In a 4-1 decision, The Alberta Court of Appeal has ruled that the federal carbon tax is not constitutional.

The ruling is good news for an oil industry in Canada that faced one it's most deadly blows in recent years just yesterday as Teck Resources withdrew is $20B application for the Frontier Oilsands Mine.

The ruling also falls just days after the Alberta Government approved a new Suncor Oilsands Project - one that could create 3200 Construction & 200 Permanent Jobs.

While the Alberta government had argued in its challenge of the tax that climate change isn’t a national issue requiring overriding federal intervention, the Fed's countered by saying climate change is a national and global concern that can’t be left to each of the provinces to take on alone.

Ultimately, The court ruled that for something to be a national concern (and subsequently within federal jurisdiction), it would have to be beyond the scope of provincial powers.

“The act is a constitutional Trojan horse,” said the portion of the decision written by three of the four majority justices.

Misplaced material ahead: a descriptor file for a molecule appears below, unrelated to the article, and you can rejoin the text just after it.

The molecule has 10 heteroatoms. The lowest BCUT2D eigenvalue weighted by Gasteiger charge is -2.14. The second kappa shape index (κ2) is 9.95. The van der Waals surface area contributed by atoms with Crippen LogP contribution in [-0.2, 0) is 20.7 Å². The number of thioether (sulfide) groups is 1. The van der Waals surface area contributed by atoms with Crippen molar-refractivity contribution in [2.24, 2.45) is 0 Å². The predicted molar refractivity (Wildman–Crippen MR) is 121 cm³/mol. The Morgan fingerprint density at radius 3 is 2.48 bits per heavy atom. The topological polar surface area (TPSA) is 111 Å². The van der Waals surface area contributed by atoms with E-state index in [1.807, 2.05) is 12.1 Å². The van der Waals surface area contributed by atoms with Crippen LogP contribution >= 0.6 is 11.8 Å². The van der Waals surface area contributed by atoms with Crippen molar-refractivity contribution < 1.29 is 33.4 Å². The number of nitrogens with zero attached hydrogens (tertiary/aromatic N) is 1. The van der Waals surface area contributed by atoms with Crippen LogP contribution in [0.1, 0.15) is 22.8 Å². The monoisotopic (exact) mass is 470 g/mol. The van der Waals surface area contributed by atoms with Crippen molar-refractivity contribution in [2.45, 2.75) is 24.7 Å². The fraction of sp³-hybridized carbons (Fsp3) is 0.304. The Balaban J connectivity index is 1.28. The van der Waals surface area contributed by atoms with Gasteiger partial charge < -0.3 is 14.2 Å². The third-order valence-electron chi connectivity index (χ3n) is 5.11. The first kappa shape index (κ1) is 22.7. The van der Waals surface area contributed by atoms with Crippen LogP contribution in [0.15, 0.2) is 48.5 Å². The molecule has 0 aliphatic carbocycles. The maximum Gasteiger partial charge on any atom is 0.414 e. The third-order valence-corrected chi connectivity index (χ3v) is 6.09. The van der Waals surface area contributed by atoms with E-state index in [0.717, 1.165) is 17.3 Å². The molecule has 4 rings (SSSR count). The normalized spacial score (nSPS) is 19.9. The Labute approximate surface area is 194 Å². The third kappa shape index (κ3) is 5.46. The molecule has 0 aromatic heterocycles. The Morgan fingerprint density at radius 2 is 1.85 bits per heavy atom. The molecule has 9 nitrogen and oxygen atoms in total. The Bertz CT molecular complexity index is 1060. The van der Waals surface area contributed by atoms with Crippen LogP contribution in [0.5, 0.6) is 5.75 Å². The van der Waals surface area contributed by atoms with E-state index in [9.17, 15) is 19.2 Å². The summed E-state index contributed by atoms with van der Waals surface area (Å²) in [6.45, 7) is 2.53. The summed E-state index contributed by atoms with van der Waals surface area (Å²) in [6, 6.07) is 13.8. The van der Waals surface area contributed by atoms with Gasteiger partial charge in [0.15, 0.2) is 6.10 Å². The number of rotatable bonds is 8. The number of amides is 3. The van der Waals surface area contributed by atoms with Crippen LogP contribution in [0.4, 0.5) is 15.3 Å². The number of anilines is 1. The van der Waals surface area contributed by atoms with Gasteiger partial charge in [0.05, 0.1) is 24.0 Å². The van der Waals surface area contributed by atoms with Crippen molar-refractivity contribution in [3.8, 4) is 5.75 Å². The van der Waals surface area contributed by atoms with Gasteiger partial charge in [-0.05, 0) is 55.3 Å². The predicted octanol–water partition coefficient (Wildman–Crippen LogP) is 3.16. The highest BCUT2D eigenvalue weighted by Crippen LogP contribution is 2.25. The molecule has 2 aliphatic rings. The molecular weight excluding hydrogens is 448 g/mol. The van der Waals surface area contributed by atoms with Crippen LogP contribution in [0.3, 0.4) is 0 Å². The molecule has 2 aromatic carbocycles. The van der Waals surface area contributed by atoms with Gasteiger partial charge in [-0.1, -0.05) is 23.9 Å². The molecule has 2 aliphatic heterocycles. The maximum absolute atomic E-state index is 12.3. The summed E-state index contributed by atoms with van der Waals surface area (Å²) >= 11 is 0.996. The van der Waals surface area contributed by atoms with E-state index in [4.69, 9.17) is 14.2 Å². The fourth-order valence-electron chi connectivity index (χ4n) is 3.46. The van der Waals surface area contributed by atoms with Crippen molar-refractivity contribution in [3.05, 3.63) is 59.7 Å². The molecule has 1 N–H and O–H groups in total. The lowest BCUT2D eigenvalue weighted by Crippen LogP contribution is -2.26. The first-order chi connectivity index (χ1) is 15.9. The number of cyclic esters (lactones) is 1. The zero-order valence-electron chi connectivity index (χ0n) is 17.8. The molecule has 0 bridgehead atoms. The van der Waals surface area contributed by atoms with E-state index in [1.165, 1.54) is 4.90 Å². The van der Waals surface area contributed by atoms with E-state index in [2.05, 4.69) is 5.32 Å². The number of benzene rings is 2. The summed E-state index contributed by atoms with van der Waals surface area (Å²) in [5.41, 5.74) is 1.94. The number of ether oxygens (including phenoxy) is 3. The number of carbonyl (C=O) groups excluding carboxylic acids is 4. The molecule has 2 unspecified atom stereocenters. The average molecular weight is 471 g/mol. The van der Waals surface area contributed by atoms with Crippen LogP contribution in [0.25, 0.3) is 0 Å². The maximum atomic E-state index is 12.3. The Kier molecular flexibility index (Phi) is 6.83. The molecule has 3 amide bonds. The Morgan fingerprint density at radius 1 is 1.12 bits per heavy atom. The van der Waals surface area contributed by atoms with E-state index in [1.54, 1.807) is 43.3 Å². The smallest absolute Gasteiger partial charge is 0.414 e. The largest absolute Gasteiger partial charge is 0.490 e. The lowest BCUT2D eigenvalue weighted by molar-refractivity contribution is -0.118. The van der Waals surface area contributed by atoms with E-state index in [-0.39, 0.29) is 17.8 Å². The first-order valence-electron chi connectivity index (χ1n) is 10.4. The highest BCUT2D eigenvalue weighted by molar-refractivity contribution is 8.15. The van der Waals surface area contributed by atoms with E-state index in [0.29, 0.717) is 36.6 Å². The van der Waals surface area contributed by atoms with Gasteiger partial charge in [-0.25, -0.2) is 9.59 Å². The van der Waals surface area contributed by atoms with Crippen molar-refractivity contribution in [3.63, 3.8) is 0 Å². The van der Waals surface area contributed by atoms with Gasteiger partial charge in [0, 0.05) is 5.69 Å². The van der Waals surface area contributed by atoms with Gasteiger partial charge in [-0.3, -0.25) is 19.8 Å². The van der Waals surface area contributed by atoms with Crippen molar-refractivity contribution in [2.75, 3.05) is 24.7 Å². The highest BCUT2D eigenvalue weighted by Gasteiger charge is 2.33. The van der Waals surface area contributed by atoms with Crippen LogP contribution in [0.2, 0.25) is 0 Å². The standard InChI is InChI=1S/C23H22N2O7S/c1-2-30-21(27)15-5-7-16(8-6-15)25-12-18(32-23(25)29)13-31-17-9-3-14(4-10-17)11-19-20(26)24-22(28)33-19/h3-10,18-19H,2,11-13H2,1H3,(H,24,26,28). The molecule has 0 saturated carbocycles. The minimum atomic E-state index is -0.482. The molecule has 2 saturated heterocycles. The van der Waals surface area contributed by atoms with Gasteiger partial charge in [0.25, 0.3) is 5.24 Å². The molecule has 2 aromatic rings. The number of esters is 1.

The ruling went on to say that it could allow the federal government "to impose almost any law it wished on Canadians".

Premier Jason Kenny expressed his thoughts in a Tweet today, saying he was "Very pleased that Alberta's court of appeal has ruled the federal carbon tax to be unconstitutional," and that "We promised to take meaningful action on climate change without punishing Alberta families for driving to work and heating their homes."

Courts in both Saskatchewan and Ontario upheld the federal levy last year. The Supreme Court of Canada is to hear Saskatchewan’s appeal of its court’s decision this spring.